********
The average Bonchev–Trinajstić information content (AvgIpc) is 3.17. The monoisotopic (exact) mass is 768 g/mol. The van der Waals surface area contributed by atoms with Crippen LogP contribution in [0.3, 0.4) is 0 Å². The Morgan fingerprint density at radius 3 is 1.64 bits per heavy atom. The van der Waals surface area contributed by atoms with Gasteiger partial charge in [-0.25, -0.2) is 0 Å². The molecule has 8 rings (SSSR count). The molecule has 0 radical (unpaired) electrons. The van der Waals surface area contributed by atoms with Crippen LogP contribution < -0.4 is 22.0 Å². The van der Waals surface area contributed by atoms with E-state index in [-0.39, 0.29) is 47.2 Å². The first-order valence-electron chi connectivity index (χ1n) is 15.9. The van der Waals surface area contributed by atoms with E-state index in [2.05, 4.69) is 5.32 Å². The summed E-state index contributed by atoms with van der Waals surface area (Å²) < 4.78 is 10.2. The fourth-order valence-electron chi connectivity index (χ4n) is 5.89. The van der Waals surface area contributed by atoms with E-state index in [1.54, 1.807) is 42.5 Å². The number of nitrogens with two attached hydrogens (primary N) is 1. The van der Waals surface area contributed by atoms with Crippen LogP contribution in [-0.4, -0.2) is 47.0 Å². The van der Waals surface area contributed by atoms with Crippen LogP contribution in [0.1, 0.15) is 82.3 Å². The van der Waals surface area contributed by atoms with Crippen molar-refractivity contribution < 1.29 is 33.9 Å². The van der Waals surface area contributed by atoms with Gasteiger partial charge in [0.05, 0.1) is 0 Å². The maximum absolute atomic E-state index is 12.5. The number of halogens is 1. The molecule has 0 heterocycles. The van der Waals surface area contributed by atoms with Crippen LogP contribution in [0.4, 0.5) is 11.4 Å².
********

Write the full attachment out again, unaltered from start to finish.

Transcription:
The average Bonchev–Trinajstić information content (AvgIpc) is 3.17. The monoisotopic (exact) mass is 768 g/mol. The van der Waals surface area contributed by atoms with Crippen LogP contribution in [0.3, 0.4) is 0 Å². The Morgan fingerprint density at radius 3 is 1.64 bits per heavy atom. The van der Waals surface area contributed by atoms with Gasteiger partial charge in [-0.25, -0.2) is 0 Å². The molecule has 8 rings (SSSR count). The molecule has 0 radical (unpaired) electrons. The van der Waals surface area contributed by atoms with Crippen LogP contribution < -0.4 is 22.0 Å². The van der Waals surface area contributed by atoms with E-state index in [-0.39, 0.29) is 47.2 Å². The first-order valence-electron chi connectivity index (χ1n) is 15.9. The van der Waals surface area contributed by atoms with E-state index in [2.05, 4.69) is 5.32 Å². The summed E-state index contributed by atoms with van der Waals surface area (Å²) < 4.78 is 10.2. The fourth-order valence-electron chi connectivity index (χ4n) is 5.89. The van der Waals surface area contributed by atoms with E-state index in [1.54, 1.807) is 42.5 Å². The number of nitrogens with two attached hydrogens (primary N) is 1. The van der Waals surface area contributed by atoms with Crippen LogP contribution in [-0.4, -0.2) is 47.0 Å². The van der Waals surface area contributed by atoms with Crippen LogP contribution in [0.1, 0.15) is 82.3 Å². The van der Waals surface area contributed by atoms with Crippen molar-refractivity contribution < 1.29 is 33.9 Å². The van der Waals surface area contributed by atoms with Gasteiger partial charge in [0.05, 0.1) is 0 Å². The maximum absolute atomic E-state index is 12.5. The number of halogens is 1. The molecule has 0 heterocycles. The van der Waals surface area contributed by atoms with Crippen LogP contribution in [0.4, 0.5) is 11.4 Å².